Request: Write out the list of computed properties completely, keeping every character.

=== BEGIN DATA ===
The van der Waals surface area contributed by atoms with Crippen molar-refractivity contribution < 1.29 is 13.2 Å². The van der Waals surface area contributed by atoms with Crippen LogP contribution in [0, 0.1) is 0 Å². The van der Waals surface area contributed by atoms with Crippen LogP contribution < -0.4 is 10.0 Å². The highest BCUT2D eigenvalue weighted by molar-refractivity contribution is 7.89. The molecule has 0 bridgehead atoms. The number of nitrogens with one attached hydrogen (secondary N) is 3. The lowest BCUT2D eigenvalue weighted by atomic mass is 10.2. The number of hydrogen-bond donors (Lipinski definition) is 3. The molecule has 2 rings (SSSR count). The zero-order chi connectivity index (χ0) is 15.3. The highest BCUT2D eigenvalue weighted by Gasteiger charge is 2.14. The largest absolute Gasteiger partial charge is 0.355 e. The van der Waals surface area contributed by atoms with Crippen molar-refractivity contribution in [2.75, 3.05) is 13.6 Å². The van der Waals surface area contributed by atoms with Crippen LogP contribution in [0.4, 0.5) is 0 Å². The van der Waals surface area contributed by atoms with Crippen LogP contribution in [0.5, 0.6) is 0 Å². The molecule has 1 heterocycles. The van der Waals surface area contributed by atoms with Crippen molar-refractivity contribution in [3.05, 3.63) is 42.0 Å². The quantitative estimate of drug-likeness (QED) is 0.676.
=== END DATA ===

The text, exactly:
The van der Waals surface area contributed by atoms with Crippen molar-refractivity contribution < 1.29 is 13.2 Å². The van der Waals surface area contributed by atoms with Crippen LogP contribution in [0, 0.1) is 0 Å². The van der Waals surface area contributed by atoms with Crippen LogP contribution < -0.4 is 10.0 Å². The highest BCUT2D eigenvalue weighted by molar-refractivity contribution is 7.89. The molecule has 0 bridgehead atoms. The number of nitrogens with one attached hydrogen (secondary N) is 3. The lowest BCUT2D eigenvalue weighted by atomic mass is 10.2. The number of hydrogen-bond donors (Lipinski definition) is 3. The molecule has 2 rings (SSSR count). The zero-order chi connectivity index (χ0) is 15.3. The highest BCUT2D eigenvalue weighted by Gasteiger charge is 2.14. The largest absolute Gasteiger partial charge is 0.355 e. The van der Waals surface area contributed by atoms with Crippen molar-refractivity contribution in [2.75, 3.05) is 13.6 Å². The van der Waals surface area contributed by atoms with Crippen LogP contribution in [0.4, 0.5) is 0 Å². The van der Waals surface area contributed by atoms with Crippen LogP contribution in [0.5, 0.6) is 0 Å². The molecule has 1 heterocycles. The van der Waals surface area contributed by atoms with Crippen molar-refractivity contribution in [3.05, 3.63) is 42.0 Å². The quantitative estimate of drug-likeness (QED) is 0.676.